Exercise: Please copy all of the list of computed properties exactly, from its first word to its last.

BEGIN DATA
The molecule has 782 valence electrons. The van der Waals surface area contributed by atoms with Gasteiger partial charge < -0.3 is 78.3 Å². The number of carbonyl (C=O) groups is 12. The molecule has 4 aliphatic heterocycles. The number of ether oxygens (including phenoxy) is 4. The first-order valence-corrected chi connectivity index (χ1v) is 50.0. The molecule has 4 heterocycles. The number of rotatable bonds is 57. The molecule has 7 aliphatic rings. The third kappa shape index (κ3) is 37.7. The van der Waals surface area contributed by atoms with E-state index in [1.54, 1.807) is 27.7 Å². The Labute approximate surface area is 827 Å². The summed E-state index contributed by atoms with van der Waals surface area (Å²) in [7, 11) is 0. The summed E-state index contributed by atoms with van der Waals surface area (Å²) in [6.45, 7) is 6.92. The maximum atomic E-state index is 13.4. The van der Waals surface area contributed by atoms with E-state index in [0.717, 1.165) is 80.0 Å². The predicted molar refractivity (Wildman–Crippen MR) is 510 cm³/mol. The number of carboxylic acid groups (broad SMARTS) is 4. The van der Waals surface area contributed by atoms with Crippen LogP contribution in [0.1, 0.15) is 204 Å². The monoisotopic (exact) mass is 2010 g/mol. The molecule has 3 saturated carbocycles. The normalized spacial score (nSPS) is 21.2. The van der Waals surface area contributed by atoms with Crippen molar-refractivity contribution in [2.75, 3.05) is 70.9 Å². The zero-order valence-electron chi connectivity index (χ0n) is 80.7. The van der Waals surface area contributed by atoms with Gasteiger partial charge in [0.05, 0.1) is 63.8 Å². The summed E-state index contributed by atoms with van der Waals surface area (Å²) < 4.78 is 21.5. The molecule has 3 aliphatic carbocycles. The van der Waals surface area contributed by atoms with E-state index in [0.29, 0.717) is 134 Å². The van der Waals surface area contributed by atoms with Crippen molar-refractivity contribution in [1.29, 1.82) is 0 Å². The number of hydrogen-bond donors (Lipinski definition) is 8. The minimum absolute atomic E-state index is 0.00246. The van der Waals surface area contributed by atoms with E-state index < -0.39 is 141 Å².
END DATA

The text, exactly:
The molecule has 782 valence electrons. The van der Waals surface area contributed by atoms with Gasteiger partial charge < -0.3 is 78.3 Å². The number of carbonyl (C=O) groups is 12. The molecule has 4 aliphatic heterocycles. The number of ether oxygens (including phenoxy) is 4. The first-order valence-corrected chi connectivity index (χ1v) is 50.0. The molecule has 4 heterocycles. The number of rotatable bonds is 57. The molecule has 7 aliphatic rings. The third kappa shape index (κ3) is 37.7. The van der Waals surface area contributed by atoms with E-state index in [1.54, 1.807) is 27.7 Å². The Labute approximate surface area is 827 Å². The summed E-state index contributed by atoms with van der Waals surface area (Å²) in [7, 11) is 0. The summed E-state index contributed by atoms with van der Waals surface area (Å²) in [6.45, 7) is 6.92. The maximum atomic E-state index is 13.4. The van der Waals surface area contributed by atoms with E-state index in [0.717, 1.165) is 80.0 Å². The predicted molar refractivity (Wildman–Crippen MR) is 510 cm³/mol. The number of carboxylic acid groups (broad SMARTS) is 4. The van der Waals surface area contributed by atoms with Crippen LogP contribution in [0.1, 0.15) is 204 Å². The monoisotopic (exact) mass is 2010 g/mol. The molecule has 3 saturated carbocycles. The normalized spacial score (nSPS) is 21.2. The van der Waals surface area contributed by atoms with Crippen molar-refractivity contribution in [2.75, 3.05) is 70.9 Å². The zero-order valence-electron chi connectivity index (χ0n) is 80.7. The van der Waals surface area contributed by atoms with Gasteiger partial charge in [0.05, 0.1) is 63.8 Å². The summed E-state index contributed by atoms with van der Waals surface area (Å²) < 4.78 is 21.5. The molecule has 3 aliphatic carbocycles. The van der Waals surface area contributed by atoms with E-state index in [0.29, 0.717) is 134 Å². The van der Waals surface area contributed by atoms with Crippen molar-refractivity contribution in [1.29, 1.82) is 0 Å². The number of hydrogen-bond donors (Lipinski definition) is 8. The minimum absolute atomic E-state index is 0.00246. The van der Waals surface area contributed by atoms with E-state index < -0.39 is 141 Å².